A court in Tehran ruled on Wednesday that former President Donald Trump, former Secretary of State Mike Pompeo, the CIA, the Pentagon, and a host of other American people and entities must pay Iran nearly $50 billion to “compensate” for an airstrike that eliminated senior Iranian terror chief Qasem Soleimani.
Soleimani served as the head of the Quds Force, the foreign terror unit of the Islamic Revolutionary Guard Corps (IRGC), a position in which he orchestrated years of attacks on American forces and was believed to be responsible for hundreds of attacks on the United States. Soleimani was in Iraq on January 3, 2020, meeting with the head of the Iran-backed Hezbollah Brigades, Abu Mahdi al-Muhandis, when a U.S. airstrike eliminated them both from the battlefield. The Hezbollah Brigades are a terrorist organization that belongs to the Popular Mobilization Forces (PMF), an umbrella of various militias, mostly Shiite, that were formally added to the Iraqi armed forces during the struggle against the Islamic State caliphate.
“Soleimani made the death of innocent people his sick passion, contributing to terrorist plots as far away as New Delhi and London. Today, we remember and honor the victims of Soleimani’s many atrocities, and we take comfort in knowing that his reign of terror is over,” then-President Trump announced following the airstrike against Soleimani. “Soleimani has been perpetrating acts of terror to destabilize the Middle East for the last 20 years. What the United States did yesterday should have been done long ago. A lot of lives would have been saved.”
The government of Iran responded to the elimination of one of its top terrorist leaders with hysterical mass funerals, calls to execute Trump, and demands that U.S. courts prosecute the leadership of the country for taking legitimate military action. Esmail Qaani, the IRGC official who took over for Soleimani, has threatened to kill the Trump administration officials responsible and encouraged Americans to do so.
“Wherever it is needed, we will provide for the basis of revenge against the Americans from within their houses and by people by their side without us being present,” Qaani said in January 2022, marking the anniversary of the airstrike. He continued:
If wise people in America are found who deal with those who committed the atrocity of assassinating Commander Soleimani, this action will be much less burdensome for America than if the offspring of the Resistance Front, who know no bounds, to themselves go and take this revenge.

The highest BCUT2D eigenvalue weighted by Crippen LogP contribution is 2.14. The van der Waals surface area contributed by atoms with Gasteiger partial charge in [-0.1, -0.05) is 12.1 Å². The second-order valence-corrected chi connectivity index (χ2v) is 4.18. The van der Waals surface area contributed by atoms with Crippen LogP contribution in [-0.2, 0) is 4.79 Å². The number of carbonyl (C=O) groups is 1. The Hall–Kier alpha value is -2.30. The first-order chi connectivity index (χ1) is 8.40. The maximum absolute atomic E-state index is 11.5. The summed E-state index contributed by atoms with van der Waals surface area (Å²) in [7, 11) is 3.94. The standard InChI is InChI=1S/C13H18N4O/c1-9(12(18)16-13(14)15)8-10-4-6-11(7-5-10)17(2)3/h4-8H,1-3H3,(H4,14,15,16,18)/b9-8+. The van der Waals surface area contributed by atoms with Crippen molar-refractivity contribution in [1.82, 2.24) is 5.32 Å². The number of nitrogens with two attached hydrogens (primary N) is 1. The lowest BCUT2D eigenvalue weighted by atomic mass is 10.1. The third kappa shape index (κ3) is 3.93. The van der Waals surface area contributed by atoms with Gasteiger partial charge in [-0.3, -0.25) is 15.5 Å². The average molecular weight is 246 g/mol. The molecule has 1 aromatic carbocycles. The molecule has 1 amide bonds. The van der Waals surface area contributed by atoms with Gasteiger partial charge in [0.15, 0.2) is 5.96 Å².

Tehran has also attempted to turn Soleimani into a martyr, rebranding him as an allegedly beloved poet. The days following Soleimani’s death, however, prompted widespread protests against the regime within the country, undermining the brutal regime’s narrative that the Iranian people loved the Quds Force chief.
In December 2020, Iranian officials claimed the country’s repressive Sharia system would prosecute Trump for the drone strike.
“Trump is the number one criminal in the assassination of martyr Soleiamni [sic], who has admitted to the crime before the world people and he may by no means be seen immune to punishment for this act,” then-Iranian Judiciary Chief Seyed Ebrahim Rayeesi asserted.
An in-absentia trial concluded on Wednesday, demanding the prodigious sum of $50 billion from various U.S. government figures and agencies, according to Iran’s state-run PressTV. The outlet listed the defendants convicted as:
The US government, former President Donald Trump, former Secretary of State Mike Pompeo, former Defense Secretary Mark Esper, former US Special Representative for Iran Brian Hook, the US Department of Defense, the National Security Agency (NSA), the Central Intelligence Agency (CIA), the Federal Reserve System as well as weapons companies Lockheed Martin and Raytheon were among the people and entities found responsible for General Soleimani’s assassination.
“The courted [sic] ordered the defendants to pay a total of $49.77 billion in damages to claimants in the case. They were condemned to pay $16.59 billion in damages to make up for the moral and monetary losses brought about by the assassination,” PressTV observed. “Additionally, the defendants were ordered to pay double the damages, totaling $33.18 billion, in order to deter future violations and ensure accountability for their actions.”
The court also demanded an “official apology.”
It was unclear from the report on the trial whom the court expects to receive the billions of dollars. It claimed that the suit was a class action brought to the court by more than 3,000 Iranian nationals.
The trial appears to be a separate legal proceeding from criminal charges announced by Tehran in January against 94 Americans, including Trump, allegedly involved in the airstrike.
“Currently, the indictment focuses on the American defendants. This case now has 94 criminals from America. All the necessary documents have been collected by the judicial authorities and at least three complete volumes about these 94 defendants are prepared,” Kazem Gharibabadi, an Iranian “human rights” official, said in January, according to Iran’s Tasnim News.
The odds that Iran will be able to force any of the defendants in these cases to abide by the nation’s rulings are low, as the trials are occurring in absentia and would require the government of leftist President Joe Biden to extradite Trump, Pompeo, and the others implicated. Iran is a U.S.-designated state sponsor of terrorism and has no extradition treaty with Washington.